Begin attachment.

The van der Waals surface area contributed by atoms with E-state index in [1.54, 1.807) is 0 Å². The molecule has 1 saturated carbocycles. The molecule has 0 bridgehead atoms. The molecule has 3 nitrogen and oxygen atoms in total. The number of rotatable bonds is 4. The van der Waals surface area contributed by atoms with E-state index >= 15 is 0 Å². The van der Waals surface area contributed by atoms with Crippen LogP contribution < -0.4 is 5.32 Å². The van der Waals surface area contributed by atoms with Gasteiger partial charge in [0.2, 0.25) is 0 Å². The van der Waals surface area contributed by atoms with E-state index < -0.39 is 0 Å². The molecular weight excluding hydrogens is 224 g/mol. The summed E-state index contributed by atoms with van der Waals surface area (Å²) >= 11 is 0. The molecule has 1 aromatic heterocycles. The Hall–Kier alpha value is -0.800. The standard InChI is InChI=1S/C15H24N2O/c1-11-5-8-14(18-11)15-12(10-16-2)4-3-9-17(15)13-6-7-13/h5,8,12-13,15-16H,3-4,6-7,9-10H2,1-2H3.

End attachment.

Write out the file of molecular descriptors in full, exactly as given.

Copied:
The van der Waals surface area contributed by atoms with E-state index in [1.54, 1.807) is 0 Å². The molecule has 1 saturated carbocycles. The molecule has 0 bridgehead atoms. The molecule has 3 nitrogen and oxygen atoms in total. The number of rotatable bonds is 4. The van der Waals surface area contributed by atoms with E-state index >= 15 is 0 Å². The van der Waals surface area contributed by atoms with Crippen LogP contribution < -0.4 is 5.32 Å². The van der Waals surface area contributed by atoms with Gasteiger partial charge in [0.2, 0.25) is 0 Å². The van der Waals surface area contributed by atoms with E-state index < -0.39 is 0 Å². The molecular weight excluding hydrogens is 224 g/mol. The summed E-state index contributed by atoms with van der Waals surface area (Å²) >= 11 is 0. The molecule has 1 aromatic heterocycles. The Hall–Kier alpha value is -0.800. The standard InChI is InChI=1S/C15H24N2O/c1-11-5-8-14(18-11)15-12(10-16-2)4-3-9-17(15)13-6-7-13/h5,8,12-13,15-16H,3-4,6-7,9-10H2,1-2H3.